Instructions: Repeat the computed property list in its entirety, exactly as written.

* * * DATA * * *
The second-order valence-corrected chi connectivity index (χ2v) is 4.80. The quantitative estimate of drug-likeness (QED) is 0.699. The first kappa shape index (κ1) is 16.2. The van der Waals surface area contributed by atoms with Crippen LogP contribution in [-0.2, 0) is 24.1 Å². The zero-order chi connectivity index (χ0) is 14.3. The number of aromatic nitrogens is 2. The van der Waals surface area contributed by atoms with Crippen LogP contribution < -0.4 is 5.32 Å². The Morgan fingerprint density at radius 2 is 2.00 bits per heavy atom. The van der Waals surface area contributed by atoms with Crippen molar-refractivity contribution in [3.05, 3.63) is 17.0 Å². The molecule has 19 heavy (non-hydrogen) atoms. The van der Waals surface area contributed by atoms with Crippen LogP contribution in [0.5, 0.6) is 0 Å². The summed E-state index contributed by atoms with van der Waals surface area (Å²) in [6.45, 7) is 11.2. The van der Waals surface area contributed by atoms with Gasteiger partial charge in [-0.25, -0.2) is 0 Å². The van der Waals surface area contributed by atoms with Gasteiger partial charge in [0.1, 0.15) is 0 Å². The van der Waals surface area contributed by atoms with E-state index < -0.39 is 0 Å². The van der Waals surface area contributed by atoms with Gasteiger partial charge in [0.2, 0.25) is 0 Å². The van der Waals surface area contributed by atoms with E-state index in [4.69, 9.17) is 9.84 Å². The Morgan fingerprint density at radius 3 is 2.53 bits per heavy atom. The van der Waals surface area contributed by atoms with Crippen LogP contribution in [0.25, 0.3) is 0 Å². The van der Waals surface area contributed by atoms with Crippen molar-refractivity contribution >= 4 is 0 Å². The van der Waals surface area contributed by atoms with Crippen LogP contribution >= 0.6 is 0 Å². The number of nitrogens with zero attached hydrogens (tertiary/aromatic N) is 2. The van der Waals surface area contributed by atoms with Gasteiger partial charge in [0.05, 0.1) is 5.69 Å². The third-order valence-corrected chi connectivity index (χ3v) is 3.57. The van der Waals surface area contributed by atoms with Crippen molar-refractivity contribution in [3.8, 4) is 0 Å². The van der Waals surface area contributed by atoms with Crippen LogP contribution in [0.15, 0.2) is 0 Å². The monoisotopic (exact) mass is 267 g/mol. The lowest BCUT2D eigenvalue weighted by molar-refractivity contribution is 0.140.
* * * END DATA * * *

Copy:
The second-order valence-corrected chi connectivity index (χ2v) is 4.80. The quantitative estimate of drug-likeness (QED) is 0.699. The first kappa shape index (κ1) is 16.2. The van der Waals surface area contributed by atoms with Crippen LogP contribution in [-0.2, 0) is 24.1 Å². The zero-order chi connectivity index (χ0) is 14.3. The number of aromatic nitrogens is 2. The van der Waals surface area contributed by atoms with Crippen LogP contribution < -0.4 is 5.32 Å². The Morgan fingerprint density at radius 2 is 2.00 bits per heavy atom. The van der Waals surface area contributed by atoms with Crippen molar-refractivity contribution in [3.05, 3.63) is 17.0 Å². The molecule has 19 heavy (non-hydrogen) atoms. The van der Waals surface area contributed by atoms with Crippen LogP contribution in [0.5, 0.6) is 0 Å². The summed E-state index contributed by atoms with van der Waals surface area (Å²) in [6.45, 7) is 11.2. The van der Waals surface area contributed by atoms with Gasteiger partial charge in [-0.25, -0.2) is 0 Å². The van der Waals surface area contributed by atoms with Gasteiger partial charge in [0.1, 0.15) is 0 Å². The van der Waals surface area contributed by atoms with E-state index < -0.39 is 0 Å². The van der Waals surface area contributed by atoms with Gasteiger partial charge in [0.2, 0.25) is 0 Å². The van der Waals surface area contributed by atoms with E-state index in [4.69, 9.17) is 9.84 Å². The Morgan fingerprint density at radius 3 is 2.53 bits per heavy atom. The van der Waals surface area contributed by atoms with Crippen LogP contribution in [0.25, 0.3) is 0 Å². The van der Waals surface area contributed by atoms with Crippen molar-refractivity contribution >= 4 is 0 Å². The van der Waals surface area contributed by atoms with Crippen LogP contribution >= 0.6 is 0 Å². The number of nitrogens with zero attached hydrogens (tertiary/aromatic N) is 2. The van der Waals surface area contributed by atoms with Gasteiger partial charge in [0.05, 0.1) is 5.69 Å². The third-order valence-corrected chi connectivity index (χ3v) is 3.57. The van der Waals surface area contributed by atoms with Crippen molar-refractivity contribution in [3.8, 4) is 0 Å². The van der Waals surface area contributed by atoms with Crippen LogP contribution in [0.15, 0.2) is 0 Å². The monoisotopic (exact) mass is 267 g/mol. The lowest BCUT2D eigenvalue weighted by molar-refractivity contribution is 0.140.